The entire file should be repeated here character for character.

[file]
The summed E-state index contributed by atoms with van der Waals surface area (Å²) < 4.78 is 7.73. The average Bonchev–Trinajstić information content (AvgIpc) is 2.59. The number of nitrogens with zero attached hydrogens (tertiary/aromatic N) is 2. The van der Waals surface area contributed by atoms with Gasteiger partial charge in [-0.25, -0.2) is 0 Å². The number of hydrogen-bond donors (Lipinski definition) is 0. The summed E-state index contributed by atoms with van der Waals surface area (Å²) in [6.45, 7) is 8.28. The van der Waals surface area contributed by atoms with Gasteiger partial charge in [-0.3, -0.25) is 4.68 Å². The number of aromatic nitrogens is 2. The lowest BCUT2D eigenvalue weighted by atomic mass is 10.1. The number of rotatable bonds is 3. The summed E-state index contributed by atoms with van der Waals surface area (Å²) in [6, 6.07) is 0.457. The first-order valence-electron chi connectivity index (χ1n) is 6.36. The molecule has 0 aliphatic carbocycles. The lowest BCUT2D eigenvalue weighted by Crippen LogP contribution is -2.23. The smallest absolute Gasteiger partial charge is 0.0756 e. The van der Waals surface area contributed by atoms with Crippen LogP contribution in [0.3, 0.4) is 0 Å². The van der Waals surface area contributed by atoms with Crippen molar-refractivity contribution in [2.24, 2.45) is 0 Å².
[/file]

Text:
The summed E-state index contributed by atoms with van der Waals surface area (Å²) < 4.78 is 7.73. The average Bonchev–Trinajstić information content (AvgIpc) is 2.59. The number of nitrogens with zero attached hydrogens (tertiary/aromatic N) is 2. The van der Waals surface area contributed by atoms with Gasteiger partial charge in [-0.25, -0.2) is 0 Å². The number of hydrogen-bond donors (Lipinski definition) is 0. The summed E-state index contributed by atoms with van der Waals surface area (Å²) in [6.45, 7) is 8.28. The van der Waals surface area contributed by atoms with Gasteiger partial charge in [-0.3, -0.25) is 4.68 Å². The number of aromatic nitrogens is 2. The lowest BCUT2D eigenvalue weighted by atomic mass is 10.1. The number of rotatable bonds is 3. The summed E-state index contributed by atoms with van der Waals surface area (Å²) in [6, 6.07) is 0.457. The first-order valence-electron chi connectivity index (χ1n) is 6.36. The molecule has 0 aliphatic carbocycles. The lowest BCUT2D eigenvalue weighted by Crippen LogP contribution is -2.23. The smallest absolute Gasteiger partial charge is 0.0756 e. The van der Waals surface area contributed by atoms with Crippen LogP contribution in [0.3, 0.4) is 0 Å². The van der Waals surface area contributed by atoms with Crippen molar-refractivity contribution in [2.24, 2.45) is 0 Å².